Real Marriage: Sex

Woo hoo! It’s time to talk about sex!

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In chapter six of Real Marriage, the Driscolls talk about sex as either a god, a gross experience, or a gift. We all have different views of sex and we either see sex as a god, as something gross, or as a gift from God. We are going to take a close look at each of these perspectives, decide which one we relate with most, and then determine how we should respond.

SEX AS GOD

People see sex as a god when it is something that they pursue, something they can’t live without, something that tends to control them. People who view pornography see sex as a god. People who masturbate see sex as a god. People who sexually cheat, fantasize, and think about sex in a pornographic way see sex as a god. They, in a way, worship sex. It is their idol.

A quote in the book stood out to me when Driscoll wrote, “Idolatry happens when a good thing (like sex) becomes a god thing (like adultery), which is a bad thing.” Sex is a good thing but when people make it an idol, they have put the creation above the Creator. They have made it into something that God did not intend.

SEX AS GROSS

And so it also is when people see sex as gross. There are two reasons for why people may see sex as gross. One, they were raised to think that “sex” is a bad word and that it is something to be ashamed of. Sex isn’t something you should talk about, think about, or even feel. It is just a “necessary evil” for procreation.

Another reason for why people may see sex as gross is because they or someone close to them was sexually abused. Though sex itself is not bad, how it is used can be bad. Being sexually abused can make consensual sex feel gross or wrong. It is the abuser who has perverted sex and forced it onto someone else, influencing that person’s view and feelings toward sex.

SEX AS GIFT

God created sex for a husband and wife. It is not only for reproduction but for intimacy and enjoyment. It is a gift from God to His children so that they can fulfill the command to “be fruitful and multiply” and keep their marriages strong. Driscoll wrote, “Because sex is a gift that God gave, it is His intent that we steward and enjoy that gift, like every gift He gives, in such a way that is glorious to Him and good for our marriages. Sex is a powerful gift that God gives to married couples. Furthermore, it provides six good and glorious benefits.”

Those benefits are:

  1. Sex is for pleasure.
  2. Sex is for creating children.
  3. Sex is for oneness.
  4. Sex is for knowledge.
  5. Sex is for protection. 
  6. Sex is for comfort.

God didn’t give sex just to satisfy people’s sexual needs or just to reproduce. He gave it as the most deep, vulnerable, and intimate way for people to bond and become one with their spouse. It’s a beautiful thing when used as God intended, when viewed as a gift from Him, and not put on a pedestal or seen as gross.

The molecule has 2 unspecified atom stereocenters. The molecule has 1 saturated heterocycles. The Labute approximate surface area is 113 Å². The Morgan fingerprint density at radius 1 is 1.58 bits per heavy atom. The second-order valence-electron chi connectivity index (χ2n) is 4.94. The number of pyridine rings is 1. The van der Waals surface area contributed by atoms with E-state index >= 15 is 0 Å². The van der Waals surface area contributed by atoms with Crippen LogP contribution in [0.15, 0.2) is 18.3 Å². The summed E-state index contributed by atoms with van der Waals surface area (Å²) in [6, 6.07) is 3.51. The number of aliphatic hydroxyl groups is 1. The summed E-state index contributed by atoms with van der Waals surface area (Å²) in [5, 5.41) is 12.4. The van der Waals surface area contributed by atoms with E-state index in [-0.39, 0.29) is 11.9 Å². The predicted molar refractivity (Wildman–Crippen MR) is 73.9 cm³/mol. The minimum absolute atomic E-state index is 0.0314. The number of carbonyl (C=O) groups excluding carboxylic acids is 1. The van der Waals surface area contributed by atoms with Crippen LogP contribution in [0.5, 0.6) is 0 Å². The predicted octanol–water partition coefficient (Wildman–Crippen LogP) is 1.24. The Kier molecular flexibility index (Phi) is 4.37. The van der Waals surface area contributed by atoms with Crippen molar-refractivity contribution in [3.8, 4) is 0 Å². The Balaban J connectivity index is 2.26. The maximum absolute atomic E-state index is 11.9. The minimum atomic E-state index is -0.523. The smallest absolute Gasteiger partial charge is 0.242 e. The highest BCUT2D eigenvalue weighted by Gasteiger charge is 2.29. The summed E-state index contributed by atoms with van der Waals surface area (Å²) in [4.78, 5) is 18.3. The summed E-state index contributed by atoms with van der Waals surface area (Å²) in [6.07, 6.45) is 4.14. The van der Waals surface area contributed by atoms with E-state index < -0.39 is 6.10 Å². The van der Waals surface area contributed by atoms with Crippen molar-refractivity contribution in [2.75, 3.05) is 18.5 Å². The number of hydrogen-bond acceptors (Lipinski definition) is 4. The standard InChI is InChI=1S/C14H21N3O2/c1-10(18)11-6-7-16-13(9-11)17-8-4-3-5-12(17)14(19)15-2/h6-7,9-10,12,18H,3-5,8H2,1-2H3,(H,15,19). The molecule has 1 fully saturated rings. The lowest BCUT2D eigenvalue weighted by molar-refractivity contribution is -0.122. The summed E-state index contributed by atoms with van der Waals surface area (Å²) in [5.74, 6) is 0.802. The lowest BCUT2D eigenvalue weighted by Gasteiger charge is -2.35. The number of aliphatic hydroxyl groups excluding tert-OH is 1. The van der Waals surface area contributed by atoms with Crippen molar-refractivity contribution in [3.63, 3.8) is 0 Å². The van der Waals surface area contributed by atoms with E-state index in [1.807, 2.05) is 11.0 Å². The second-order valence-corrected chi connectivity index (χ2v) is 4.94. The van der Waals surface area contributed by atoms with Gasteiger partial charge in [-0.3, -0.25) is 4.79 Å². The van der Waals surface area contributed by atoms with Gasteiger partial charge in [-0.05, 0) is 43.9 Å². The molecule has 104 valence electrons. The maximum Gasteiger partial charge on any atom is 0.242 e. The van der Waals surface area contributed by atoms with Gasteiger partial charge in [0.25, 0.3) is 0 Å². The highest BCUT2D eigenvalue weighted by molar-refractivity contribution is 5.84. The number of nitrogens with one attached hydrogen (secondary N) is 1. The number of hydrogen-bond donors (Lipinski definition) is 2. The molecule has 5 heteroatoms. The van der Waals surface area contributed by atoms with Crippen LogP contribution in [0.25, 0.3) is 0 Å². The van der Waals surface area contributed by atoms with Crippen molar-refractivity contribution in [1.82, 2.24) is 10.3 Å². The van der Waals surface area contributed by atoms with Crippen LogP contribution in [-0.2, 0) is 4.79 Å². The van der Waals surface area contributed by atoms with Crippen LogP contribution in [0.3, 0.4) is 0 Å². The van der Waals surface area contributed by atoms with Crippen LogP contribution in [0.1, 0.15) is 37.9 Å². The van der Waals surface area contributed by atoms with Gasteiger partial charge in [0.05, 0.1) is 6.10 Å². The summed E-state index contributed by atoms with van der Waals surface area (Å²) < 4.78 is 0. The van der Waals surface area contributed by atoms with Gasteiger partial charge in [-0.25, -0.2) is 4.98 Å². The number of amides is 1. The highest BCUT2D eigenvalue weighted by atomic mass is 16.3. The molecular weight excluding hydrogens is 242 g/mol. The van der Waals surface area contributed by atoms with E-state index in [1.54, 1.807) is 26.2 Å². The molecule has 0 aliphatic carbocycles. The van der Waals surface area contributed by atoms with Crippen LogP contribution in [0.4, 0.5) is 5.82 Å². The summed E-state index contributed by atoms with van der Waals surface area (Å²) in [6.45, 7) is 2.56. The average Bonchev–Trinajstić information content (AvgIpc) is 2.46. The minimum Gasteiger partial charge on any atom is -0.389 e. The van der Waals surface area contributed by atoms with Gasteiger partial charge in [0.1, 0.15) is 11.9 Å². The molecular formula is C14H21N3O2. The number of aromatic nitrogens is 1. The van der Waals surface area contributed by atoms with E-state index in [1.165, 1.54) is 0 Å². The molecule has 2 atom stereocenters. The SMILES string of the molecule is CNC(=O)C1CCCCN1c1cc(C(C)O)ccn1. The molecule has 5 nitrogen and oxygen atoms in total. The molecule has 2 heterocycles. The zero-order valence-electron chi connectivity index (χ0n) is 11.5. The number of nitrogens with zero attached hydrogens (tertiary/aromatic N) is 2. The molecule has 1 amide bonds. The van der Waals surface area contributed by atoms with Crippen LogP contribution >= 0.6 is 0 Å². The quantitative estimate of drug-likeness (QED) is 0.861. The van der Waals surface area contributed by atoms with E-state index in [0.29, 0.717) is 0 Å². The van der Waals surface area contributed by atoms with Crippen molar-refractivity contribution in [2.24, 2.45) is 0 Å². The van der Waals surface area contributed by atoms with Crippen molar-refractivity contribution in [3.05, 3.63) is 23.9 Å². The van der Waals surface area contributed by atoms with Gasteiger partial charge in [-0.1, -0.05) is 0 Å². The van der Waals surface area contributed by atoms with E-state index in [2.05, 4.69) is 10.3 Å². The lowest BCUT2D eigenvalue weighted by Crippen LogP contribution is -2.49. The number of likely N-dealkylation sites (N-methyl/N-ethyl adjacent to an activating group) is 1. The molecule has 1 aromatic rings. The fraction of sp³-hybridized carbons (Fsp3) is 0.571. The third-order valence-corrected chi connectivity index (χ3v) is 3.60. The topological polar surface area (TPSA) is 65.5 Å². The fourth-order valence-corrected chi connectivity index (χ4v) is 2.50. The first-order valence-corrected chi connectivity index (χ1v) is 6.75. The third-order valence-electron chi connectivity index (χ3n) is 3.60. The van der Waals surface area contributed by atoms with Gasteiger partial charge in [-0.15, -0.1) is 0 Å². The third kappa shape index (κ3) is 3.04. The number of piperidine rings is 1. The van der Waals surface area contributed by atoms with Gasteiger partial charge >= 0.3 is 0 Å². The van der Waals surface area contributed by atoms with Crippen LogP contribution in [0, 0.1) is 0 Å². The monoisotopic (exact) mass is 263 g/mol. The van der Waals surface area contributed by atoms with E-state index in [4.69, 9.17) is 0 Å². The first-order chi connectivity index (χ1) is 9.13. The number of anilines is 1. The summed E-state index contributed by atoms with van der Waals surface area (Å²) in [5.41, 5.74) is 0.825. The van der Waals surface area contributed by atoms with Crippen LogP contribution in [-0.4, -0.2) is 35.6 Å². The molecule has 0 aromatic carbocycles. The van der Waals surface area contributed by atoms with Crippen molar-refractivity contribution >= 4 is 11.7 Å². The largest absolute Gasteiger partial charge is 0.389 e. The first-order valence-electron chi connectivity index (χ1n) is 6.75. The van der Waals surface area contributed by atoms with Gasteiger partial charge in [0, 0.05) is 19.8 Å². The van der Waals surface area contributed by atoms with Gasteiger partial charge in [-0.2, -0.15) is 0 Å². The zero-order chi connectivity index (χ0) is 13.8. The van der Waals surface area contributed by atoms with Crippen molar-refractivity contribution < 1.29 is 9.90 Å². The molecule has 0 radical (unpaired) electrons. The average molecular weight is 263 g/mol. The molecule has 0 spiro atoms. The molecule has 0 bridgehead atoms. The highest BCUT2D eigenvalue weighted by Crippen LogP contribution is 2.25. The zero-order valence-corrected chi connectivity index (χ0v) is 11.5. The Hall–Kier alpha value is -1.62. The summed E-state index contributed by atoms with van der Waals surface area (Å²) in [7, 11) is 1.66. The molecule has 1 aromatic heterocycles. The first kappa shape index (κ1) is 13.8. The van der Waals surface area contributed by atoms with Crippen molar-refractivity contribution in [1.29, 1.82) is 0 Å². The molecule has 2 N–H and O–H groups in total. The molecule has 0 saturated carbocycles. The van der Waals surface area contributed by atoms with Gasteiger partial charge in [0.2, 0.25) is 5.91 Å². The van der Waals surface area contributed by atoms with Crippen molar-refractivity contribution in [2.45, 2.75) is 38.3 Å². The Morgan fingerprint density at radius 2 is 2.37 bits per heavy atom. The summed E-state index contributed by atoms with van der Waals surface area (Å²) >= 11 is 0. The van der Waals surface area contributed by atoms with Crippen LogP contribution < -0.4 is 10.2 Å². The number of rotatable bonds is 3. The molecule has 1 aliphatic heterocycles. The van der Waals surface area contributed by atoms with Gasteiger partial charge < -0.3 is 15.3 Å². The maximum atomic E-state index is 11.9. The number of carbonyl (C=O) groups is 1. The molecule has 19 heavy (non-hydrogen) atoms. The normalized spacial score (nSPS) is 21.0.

Which do you lean towards most? Is sex a god, is it gross, or is it a gift?  How does your view effect your relationship with your spouse?

Real Marriage: Taking Out the Trash

**Yes, I have gotten behind in this series and I apologize. I am kicking myself for not keeping up with it as diligently as I should. Please forgive me and continue reading!**

You are a sinner. You married a sinner. And now you are endeavoring to create a biblical marriage, a biblical family, between two sinful people in a sinful world. Impossible? It can sure seem like it. Hard? Yes.couple-arguing

This chapter of Real Marriage was a challenging one. When we hear the phrase “taking out the trash” we typically think of the “trash” being someone else, someone who isn’t good for us and needs to go. But in this chapter, “taking out the trash” refers to our own trash, our own crap that needs to go. One thing that will ruin a marriage is holding onto our trash, thinking it’s not hurting anybody, and refusing to do anything about it. It will ruin a marriage to sin against your spouse, or your spouse to sin against you, and not reconcile.

Conflict comes in every marriage. It is unavoidable. But when conflict comes, repentance and forgiveness should follow.

The Driscolls list what repentance  is not in order to clarify what repentance is.

  • Repentance is not getting caught but coming clean.
  • Repentance is not denying our sin.
  • Repentance is not diminishing our sin.
  • Repentance is not managing your sin.
  • Repentance is not blame-shifting our sin.
  • Repentance is not excusing our sin.
  • Repentance is not about someone else’s sin.
  • Repentance is not about manipulating God or people for blessing.
  • Repentance is not worldly sorrow.
  • Repentance is not solely grieving the consequences of your sin but is hating the evil of sin itself. 
  • Repentance is not mere confession.

The following three things make up repentance:

  • Confession